Hey Jezzy, hang in there!
Try to remember that nothing she does is personal to anyone except herself! She is still (and for years yet to come) operating from a level of total narcissism that is completely appropriate for little ones. So when she pushes you away for Daddy, she is not pushing YOU away, she is pushing HERSELF toward him. When my son does this I try to remember that he's not pushing ME away, he's pushing away a kind of love and security that he doesn't need in that moment. Then I try to get happy about his desire for independence, and the free time it may bring me.
At the same time, you have an opportunity to teach her that no matter how much she wants something, it's not ok to hit anyone. And you can keep parenting her while she's running away by modeling some good language for her, like "I really really really want my daddy right now! Please help me get daddy's attention!" or "Let me go, I need to see my daddy, please let me get down so I can run to him!" or "I'm so frustrated because I want my daddy to be here and he's not here and I miss him!"
I'd be so resentful in your shoes about the inequality of childcare in your relationship, but I understand that some relationships make things equal in other ways. Your child is moving on to the phase of childhood where she creates other relationships, and you had a super sweet time while you were her only relationship. And here she goes, investing in the one person who could have been right there with you but wasn't. I hear that this is the challenging thing right now for you. My suggestion is that you not let her definition of "go away mommy" be the only way to do it. You can and must keep parenting her even while she's moving out into the world (and in your house, that's daddy.)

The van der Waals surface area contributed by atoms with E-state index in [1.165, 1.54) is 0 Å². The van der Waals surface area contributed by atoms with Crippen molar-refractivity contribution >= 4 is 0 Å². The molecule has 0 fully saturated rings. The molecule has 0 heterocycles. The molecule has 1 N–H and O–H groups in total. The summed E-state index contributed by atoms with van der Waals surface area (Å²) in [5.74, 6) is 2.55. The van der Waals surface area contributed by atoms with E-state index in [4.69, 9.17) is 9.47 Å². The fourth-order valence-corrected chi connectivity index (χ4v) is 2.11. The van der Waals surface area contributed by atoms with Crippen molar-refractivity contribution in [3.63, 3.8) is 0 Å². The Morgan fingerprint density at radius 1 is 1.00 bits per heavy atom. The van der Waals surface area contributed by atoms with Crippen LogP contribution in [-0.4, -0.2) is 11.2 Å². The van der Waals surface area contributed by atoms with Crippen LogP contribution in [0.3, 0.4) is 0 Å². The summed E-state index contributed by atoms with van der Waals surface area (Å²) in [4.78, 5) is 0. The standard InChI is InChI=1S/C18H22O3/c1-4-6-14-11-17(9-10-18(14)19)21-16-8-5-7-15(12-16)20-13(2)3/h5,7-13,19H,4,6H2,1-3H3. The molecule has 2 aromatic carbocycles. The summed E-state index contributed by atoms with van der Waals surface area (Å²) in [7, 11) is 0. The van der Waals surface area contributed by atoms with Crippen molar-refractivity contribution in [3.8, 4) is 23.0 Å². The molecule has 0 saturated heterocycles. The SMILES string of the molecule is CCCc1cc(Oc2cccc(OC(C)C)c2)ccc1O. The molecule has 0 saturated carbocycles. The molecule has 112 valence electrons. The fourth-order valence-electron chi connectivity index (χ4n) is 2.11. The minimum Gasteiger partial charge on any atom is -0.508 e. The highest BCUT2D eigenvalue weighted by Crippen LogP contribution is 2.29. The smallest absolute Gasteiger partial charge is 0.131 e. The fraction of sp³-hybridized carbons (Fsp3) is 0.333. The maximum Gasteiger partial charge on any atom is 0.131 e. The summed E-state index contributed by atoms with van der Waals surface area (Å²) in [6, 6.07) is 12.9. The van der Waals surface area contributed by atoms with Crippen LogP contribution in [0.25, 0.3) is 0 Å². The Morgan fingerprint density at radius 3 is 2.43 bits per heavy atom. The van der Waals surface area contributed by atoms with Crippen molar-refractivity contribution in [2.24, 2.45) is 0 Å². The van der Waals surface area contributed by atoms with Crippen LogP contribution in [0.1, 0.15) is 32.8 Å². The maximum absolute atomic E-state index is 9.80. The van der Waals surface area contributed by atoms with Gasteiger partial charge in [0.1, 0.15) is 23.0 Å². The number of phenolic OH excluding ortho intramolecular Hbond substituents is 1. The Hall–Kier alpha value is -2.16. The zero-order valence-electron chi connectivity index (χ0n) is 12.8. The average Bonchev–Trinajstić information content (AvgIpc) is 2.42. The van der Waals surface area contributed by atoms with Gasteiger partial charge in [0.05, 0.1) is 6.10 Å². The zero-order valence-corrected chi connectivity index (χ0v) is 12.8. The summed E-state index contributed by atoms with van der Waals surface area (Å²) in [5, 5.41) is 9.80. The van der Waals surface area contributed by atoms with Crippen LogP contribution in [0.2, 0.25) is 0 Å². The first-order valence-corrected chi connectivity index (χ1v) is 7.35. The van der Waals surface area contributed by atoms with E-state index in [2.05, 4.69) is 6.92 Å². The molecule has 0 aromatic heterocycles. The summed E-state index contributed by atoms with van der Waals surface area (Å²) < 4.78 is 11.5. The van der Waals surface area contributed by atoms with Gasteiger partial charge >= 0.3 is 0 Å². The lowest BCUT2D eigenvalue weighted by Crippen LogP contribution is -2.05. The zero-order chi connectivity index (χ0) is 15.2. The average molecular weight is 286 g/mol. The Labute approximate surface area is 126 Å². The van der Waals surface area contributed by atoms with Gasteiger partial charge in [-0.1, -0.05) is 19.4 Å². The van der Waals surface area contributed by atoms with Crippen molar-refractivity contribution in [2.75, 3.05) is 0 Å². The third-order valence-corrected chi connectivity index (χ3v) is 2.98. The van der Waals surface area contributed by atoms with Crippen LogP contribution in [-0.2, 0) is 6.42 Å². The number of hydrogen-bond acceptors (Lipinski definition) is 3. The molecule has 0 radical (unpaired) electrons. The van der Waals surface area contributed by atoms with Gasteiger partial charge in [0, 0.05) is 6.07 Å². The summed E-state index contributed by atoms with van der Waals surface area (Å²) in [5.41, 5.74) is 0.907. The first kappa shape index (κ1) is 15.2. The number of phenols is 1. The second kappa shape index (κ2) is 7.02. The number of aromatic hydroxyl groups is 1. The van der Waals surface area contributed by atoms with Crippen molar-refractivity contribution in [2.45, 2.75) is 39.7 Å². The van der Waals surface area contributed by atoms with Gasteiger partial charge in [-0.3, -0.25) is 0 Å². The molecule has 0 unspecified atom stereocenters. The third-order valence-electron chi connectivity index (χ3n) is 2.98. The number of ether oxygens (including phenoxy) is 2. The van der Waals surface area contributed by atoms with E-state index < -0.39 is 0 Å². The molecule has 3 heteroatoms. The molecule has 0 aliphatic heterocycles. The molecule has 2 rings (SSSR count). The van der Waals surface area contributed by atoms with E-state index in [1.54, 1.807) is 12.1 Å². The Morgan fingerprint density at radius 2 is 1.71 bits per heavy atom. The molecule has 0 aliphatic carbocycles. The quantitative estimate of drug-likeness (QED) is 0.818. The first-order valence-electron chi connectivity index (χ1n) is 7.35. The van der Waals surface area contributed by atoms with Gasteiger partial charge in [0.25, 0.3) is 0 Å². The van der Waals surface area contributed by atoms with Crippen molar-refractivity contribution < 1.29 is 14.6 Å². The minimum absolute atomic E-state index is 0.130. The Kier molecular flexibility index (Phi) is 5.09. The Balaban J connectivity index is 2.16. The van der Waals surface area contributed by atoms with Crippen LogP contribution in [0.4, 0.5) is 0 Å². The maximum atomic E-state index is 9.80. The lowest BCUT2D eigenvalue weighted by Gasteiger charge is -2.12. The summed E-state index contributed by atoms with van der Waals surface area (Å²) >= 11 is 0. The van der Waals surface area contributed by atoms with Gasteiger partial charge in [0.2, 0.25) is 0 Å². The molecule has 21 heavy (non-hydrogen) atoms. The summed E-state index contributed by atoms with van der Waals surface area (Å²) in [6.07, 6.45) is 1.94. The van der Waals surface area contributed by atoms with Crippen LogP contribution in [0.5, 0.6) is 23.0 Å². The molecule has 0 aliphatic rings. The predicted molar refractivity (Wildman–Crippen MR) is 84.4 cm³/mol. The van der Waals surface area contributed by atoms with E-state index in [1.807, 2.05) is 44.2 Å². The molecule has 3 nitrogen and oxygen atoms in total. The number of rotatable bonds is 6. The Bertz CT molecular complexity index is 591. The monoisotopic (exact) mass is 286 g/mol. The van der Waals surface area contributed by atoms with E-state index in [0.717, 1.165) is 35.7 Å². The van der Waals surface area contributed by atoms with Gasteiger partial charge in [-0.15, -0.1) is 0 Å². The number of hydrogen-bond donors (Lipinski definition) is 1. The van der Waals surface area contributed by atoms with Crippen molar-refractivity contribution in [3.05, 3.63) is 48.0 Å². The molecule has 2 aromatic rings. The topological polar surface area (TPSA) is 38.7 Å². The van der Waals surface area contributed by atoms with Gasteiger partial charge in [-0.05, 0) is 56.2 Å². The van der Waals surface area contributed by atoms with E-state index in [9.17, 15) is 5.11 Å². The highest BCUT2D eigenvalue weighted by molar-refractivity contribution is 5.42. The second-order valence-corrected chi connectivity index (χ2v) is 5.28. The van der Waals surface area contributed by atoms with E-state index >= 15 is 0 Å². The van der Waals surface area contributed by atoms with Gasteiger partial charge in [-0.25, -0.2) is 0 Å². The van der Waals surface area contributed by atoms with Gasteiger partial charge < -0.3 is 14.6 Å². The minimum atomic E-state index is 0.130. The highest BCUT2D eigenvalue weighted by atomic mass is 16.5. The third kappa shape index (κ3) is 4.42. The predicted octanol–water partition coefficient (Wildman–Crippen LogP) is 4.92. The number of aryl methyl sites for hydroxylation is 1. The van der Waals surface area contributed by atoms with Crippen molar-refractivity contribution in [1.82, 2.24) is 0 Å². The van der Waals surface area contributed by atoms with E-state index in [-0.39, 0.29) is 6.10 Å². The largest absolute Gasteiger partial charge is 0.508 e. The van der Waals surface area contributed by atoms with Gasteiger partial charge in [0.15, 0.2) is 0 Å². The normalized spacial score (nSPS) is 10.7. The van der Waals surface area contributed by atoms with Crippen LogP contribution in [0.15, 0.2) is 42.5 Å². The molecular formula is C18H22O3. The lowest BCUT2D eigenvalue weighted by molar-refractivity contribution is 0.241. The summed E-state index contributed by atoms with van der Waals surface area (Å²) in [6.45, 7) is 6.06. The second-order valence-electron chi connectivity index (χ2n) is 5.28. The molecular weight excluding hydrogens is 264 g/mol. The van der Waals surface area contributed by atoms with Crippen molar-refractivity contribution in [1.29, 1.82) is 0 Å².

Try to remember that the physical and emotional care you've been taking of her was in service to her as an independent person, not for the purpose of making her love you most. Ultimately it will mean that she'll be able to trust you most when she really needs you, but it's your support of her as a whole being separate from you that will fill her with love.
If I had a daughter, I'd try to also remember that her screaming pushing tantruming demand for daddy time is something I'll want her to have in all future relationships - the sense of absolute entitlement to that love and connection, and the strength to fight for it when she wants it. This is exactly the time when her awareness of gender and her sense of power as a girl is getting expressed and she needs to sort that out with her main man, daddy for now.
You haven't said if he's responsive to her needs or not, and that would be another way you can support her. You could coach him in responding to her with enthusiasm, love, without losing the limit setting that she needs from all her parents. eg "Honey! I'm so excited to see you! I can't wait to hug you, but I don't want you to hit anyone - please give mommy gentle touches in the future. Ok? Now come here and lets snuggle!" (And if he's not coachable, or not really responsive to her, then you have to parent her through that - the same way you might have needed support with an unresponsive boyfriend. She'll need help keeping her self confidence high even if he's not accepting of her.)
Your special mama skills are needed now just like they were for that tiny helpless infant she was. But the snuggly reward that you long for... it has to be on her terms. And I'm saying that as someone whose mother has been deeply loving all along, but could never see me for who I am because she so badly wanted me to be a particular kind of little girl (just like her). I yam what I yam, and I've missed having a mother who could see that and love that, as much as I feel her love in a general way.
Mom of one child (2008), wife of one husband, tender of dogs, cats and chickens. Household interests: ocean life (kid), bitcoins (husband), simplifying (me).